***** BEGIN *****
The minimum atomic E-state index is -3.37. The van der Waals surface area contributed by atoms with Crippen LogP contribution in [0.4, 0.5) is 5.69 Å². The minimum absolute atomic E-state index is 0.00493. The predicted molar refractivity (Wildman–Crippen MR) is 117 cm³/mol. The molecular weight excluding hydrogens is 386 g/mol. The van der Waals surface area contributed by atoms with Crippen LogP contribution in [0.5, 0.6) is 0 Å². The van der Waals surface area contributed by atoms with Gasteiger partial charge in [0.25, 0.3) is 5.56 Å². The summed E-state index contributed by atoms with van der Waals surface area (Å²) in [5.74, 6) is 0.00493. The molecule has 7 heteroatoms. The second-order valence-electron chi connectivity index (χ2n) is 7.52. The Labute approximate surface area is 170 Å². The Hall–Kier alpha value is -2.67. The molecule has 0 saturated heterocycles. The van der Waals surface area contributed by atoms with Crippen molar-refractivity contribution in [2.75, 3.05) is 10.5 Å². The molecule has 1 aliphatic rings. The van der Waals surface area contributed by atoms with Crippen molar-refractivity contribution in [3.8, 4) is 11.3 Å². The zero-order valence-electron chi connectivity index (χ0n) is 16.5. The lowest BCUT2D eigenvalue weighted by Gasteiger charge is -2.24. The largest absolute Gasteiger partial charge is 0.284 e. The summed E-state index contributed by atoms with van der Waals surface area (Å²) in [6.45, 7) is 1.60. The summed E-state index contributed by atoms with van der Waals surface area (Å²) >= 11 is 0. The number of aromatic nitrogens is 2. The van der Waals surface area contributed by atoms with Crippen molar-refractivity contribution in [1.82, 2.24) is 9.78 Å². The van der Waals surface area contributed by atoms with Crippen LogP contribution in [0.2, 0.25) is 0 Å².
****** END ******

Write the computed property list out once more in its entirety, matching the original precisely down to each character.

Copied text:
The minimum atomic E-state index is -3.37. The van der Waals surface area contributed by atoms with Crippen LogP contribution in [0.4, 0.5) is 5.69 Å². The minimum absolute atomic E-state index is 0.00493. The predicted molar refractivity (Wildman–Crippen MR) is 117 cm³/mol. The molecular weight excluding hydrogens is 386 g/mol. The van der Waals surface area contributed by atoms with Crippen LogP contribution in [0.5, 0.6) is 0 Å². The van der Waals surface area contributed by atoms with Gasteiger partial charge in [0.25, 0.3) is 5.56 Å². The summed E-state index contributed by atoms with van der Waals surface area (Å²) in [5.74, 6) is 0.00493. The molecule has 7 heteroatoms. The second-order valence-electron chi connectivity index (χ2n) is 7.52. The Labute approximate surface area is 170 Å². The Hall–Kier alpha value is -2.67. The molecule has 0 saturated heterocycles. The van der Waals surface area contributed by atoms with Crippen molar-refractivity contribution in [2.75, 3.05) is 10.5 Å². The molecule has 1 aliphatic rings. The van der Waals surface area contributed by atoms with Crippen molar-refractivity contribution in [3.8, 4) is 11.3 Å². The zero-order valence-electron chi connectivity index (χ0n) is 16.5. The lowest BCUT2D eigenvalue weighted by Gasteiger charge is -2.24. The largest absolute Gasteiger partial charge is 0.284 e. The summed E-state index contributed by atoms with van der Waals surface area (Å²) in [6.45, 7) is 1.60. The summed E-state index contributed by atoms with van der Waals surface area (Å²) >= 11 is 0. The number of aromatic nitrogens is 2. The van der Waals surface area contributed by atoms with Crippen molar-refractivity contribution in [1.82, 2.24) is 9.78 Å². The van der Waals surface area contributed by atoms with Crippen LogP contribution in [0.2, 0.25) is 0 Å².